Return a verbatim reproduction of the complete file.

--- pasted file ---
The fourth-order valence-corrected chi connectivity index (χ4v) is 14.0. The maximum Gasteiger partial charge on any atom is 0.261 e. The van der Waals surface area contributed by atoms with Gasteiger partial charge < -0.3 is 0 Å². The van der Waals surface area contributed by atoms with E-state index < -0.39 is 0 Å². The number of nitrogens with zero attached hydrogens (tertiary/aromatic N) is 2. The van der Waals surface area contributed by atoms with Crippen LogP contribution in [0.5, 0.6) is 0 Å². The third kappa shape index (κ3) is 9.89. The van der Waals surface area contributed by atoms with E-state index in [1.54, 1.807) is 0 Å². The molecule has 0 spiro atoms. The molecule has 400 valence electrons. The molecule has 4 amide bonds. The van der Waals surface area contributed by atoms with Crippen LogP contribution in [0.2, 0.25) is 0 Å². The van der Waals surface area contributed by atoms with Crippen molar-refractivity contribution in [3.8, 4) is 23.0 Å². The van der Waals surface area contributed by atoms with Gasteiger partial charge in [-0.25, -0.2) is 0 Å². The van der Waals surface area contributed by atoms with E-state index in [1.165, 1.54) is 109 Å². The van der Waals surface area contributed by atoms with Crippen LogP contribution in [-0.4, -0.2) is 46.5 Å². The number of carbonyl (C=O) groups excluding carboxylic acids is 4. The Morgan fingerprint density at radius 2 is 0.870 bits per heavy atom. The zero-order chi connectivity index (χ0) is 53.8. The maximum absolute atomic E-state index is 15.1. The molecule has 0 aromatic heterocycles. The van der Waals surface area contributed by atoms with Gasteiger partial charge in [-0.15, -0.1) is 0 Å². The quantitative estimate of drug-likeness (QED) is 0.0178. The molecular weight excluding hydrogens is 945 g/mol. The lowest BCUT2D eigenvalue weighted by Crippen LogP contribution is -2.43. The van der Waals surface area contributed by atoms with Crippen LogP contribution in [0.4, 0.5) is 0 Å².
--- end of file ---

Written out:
The fourth-order valence-corrected chi connectivity index (χ4v) is 14.0. The maximum Gasteiger partial charge on any atom is 0.261 e. The van der Waals surface area contributed by atoms with Gasteiger partial charge < -0.3 is 0 Å². The van der Waals surface area contributed by atoms with E-state index < -0.39 is 0 Å². The number of nitrogens with zero attached hydrogens (tertiary/aromatic N) is 2. The van der Waals surface area contributed by atoms with Crippen LogP contribution in [0.5, 0.6) is 0 Å². The third kappa shape index (κ3) is 9.89. The van der Waals surface area contributed by atoms with E-state index in [1.54, 1.807) is 0 Å². The molecule has 0 spiro atoms. The molecule has 400 valence electrons. The molecule has 4 amide bonds. The van der Waals surface area contributed by atoms with Crippen LogP contribution in [0.2, 0.25) is 0 Å². The van der Waals surface area contributed by atoms with Crippen molar-refractivity contribution in [3.8, 4) is 23.0 Å². The van der Waals surface area contributed by atoms with Gasteiger partial charge in [-0.25, -0.2) is 0 Å². The van der Waals surface area contributed by atoms with E-state index in [1.165, 1.54) is 109 Å². The van der Waals surface area contributed by atoms with Crippen LogP contribution in [-0.4, -0.2) is 46.5 Å². The number of carbonyl (C=O) groups excluding carboxylic acids is 4. The Morgan fingerprint density at radius 2 is 0.870 bits per heavy atom. The zero-order chi connectivity index (χ0) is 53.8. The maximum absolute atomic E-state index is 15.1. The molecule has 0 aromatic heterocycles. The van der Waals surface area contributed by atoms with Gasteiger partial charge in [-0.15, -0.1) is 0 Å². The quantitative estimate of drug-likeness (QED) is 0.0178. The molecular weight excluding hydrogens is 945 g/mol. The lowest BCUT2D eigenvalue weighted by Crippen LogP contribution is -2.43. The van der Waals surface area contributed by atoms with Crippen LogP contribution in [0.4, 0.5) is 0 Å².